Trial of labor after cesarean delivery (TOLAC) refers to a planned attempt to deliver vaginally by a woman who has had a previous cesarean delivery, regardless of the outcome. This method provides women who desire a vaginal delivery the possibility of achieving that goal—a vaginal birth after cesarean delivery (VBAC). In addition to fulfilling a patient’s preference for vaginal delivery, at an individual level, VBAC is associated with decreased maternal morbidity and a decreased risk of complications in future pregnancies as well as a decrease in the overall cesarean delivery rate at the population level (1–3). However, although TOLAC is appropriate for many women, several factors increase the likelihood of a failed trial of labor, which in turn is associated with increased maternal and perinatal morbidity when compared with a successful trial of labor (ie, VBAC) and elective repeat cesarean delivery (4–6). Therefore, assessing the likelihood of VBAC as well as the individual risks is important when determining who is an appropriate candidate for TOLAC. Thus, the purpose of this document is to review the risks and benefits of TOLAC in various clinical situations and to provide practical guidelines for counseling and management of patients who will attempt to give birth vaginally after a previous cesarean delivery.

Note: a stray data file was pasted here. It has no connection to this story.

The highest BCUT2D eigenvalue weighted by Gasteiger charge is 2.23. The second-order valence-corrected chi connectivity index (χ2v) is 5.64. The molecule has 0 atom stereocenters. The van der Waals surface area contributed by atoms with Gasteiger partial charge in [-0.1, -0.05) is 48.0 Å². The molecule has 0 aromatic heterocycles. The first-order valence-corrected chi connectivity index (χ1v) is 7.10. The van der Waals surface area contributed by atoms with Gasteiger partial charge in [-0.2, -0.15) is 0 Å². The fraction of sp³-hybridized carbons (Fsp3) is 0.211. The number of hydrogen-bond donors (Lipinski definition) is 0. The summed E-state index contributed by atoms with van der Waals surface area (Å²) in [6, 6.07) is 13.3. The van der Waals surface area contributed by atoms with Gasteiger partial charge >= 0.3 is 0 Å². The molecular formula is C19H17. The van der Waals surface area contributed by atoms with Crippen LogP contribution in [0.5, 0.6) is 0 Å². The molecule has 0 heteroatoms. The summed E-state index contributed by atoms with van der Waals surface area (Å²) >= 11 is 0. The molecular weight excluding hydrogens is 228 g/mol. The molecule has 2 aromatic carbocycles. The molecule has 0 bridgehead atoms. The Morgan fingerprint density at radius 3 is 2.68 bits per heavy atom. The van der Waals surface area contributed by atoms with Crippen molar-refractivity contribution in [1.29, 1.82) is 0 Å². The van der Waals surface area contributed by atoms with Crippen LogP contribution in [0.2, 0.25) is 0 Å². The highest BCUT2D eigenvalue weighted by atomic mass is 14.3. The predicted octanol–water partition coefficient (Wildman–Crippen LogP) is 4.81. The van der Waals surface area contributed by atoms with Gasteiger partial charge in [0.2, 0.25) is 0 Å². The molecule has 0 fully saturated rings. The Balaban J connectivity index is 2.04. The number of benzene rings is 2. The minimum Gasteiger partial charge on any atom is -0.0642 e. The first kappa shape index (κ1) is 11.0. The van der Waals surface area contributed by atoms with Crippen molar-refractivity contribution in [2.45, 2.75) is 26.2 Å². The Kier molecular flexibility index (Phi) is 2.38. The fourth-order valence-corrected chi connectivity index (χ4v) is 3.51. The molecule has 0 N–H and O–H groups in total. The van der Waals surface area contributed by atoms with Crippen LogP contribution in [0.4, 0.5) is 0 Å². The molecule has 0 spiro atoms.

Between 1970 and 2016, the cesarean delivery rate in the United States increased from 5% to 31.9% (7, 8). This dramatic increase was a result of several changes in the practice environment, including the introduction of electronic fetal monitoring and a decrease in operative vaginal deliveries and attempts at vaginal breech deliveries (8–11). The dictum “once a cesarean always a cesarean” also partly contributed to the increase in the rate of cesarean deliveries (12). However, in the 1970s, some investigators began to reconsider this paradigm, and accumulated data have since supported TOLAC as a reasonable approach in select pregnancies (5, 6, 13–15). Recommendations favoring TOLAC were reflected in increased VBAC rates (VBAC per 100 women with a prior cesarean delivery) from slightly more than 5% in 1985 to 28.3% by 1996. Concomitantly, the overall cesarean delivery rate decreased from 22.8% in 1989 to approximately 20% by 1996 (16).